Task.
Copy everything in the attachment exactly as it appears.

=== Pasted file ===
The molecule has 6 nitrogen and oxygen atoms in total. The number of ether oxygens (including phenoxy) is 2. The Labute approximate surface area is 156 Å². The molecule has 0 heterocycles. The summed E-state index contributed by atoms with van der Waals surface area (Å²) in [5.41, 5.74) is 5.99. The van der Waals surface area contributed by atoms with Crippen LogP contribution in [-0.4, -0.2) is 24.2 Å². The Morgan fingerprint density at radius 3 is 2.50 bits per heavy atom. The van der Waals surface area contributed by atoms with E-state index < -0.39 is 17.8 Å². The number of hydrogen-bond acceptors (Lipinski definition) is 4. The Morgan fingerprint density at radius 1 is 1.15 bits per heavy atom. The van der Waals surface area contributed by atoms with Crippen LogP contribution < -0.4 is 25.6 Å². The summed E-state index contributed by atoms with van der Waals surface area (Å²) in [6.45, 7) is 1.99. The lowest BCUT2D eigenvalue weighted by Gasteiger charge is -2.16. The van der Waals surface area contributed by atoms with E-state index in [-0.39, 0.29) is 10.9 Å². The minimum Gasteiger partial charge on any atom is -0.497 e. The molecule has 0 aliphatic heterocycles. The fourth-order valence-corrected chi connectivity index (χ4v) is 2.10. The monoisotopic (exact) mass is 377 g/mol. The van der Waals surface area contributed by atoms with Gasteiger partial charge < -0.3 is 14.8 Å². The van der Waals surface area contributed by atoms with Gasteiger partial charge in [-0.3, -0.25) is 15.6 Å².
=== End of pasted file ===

The molecule has 6 nitrogen and oxygen atoms in total. The number of ether oxygens (including phenoxy) is 2. The Labute approximate surface area is 156 Å². The molecule has 0 heterocycles. The summed E-state index contributed by atoms with van der Waals surface area (Å²) in [5.41, 5.74) is 5.99. The van der Waals surface area contributed by atoms with Crippen LogP contribution in [-0.4, -0.2) is 24.2 Å². The Morgan fingerprint density at radius 3 is 2.50 bits per heavy atom. The van der Waals surface area contributed by atoms with E-state index < -0.39 is 17.8 Å². The number of hydrogen-bond acceptors (Lipinski definition) is 4. The Morgan fingerprint density at radius 1 is 1.15 bits per heavy atom. The van der Waals surface area contributed by atoms with Crippen LogP contribution < -0.4 is 25.6 Å². The summed E-state index contributed by atoms with van der Waals surface area (Å²) in [6.45, 7) is 1.99. The lowest BCUT2D eigenvalue weighted by Gasteiger charge is -2.16. The van der Waals surface area contributed by atoms with E-state index in [-0.39, 0.29) is 10.9 Å². The minimum Gasteiger partial charge on any atom is -0.497 e. The molecule has 0 aliphatic heterocycles. The fourth-order valence-corrected chi connectivity index (χ4v) is 2.10. The monoisotopic (exact) mass is 377 g/mol. The van der Waals surface area contributed by atoms with Gasteiger partial charge < -0.3 is 14.8 Å². The van der Waals surface area contributed by atoms with Gasteiger partial charge in [-0.3, -0.25) is 15.6 Å².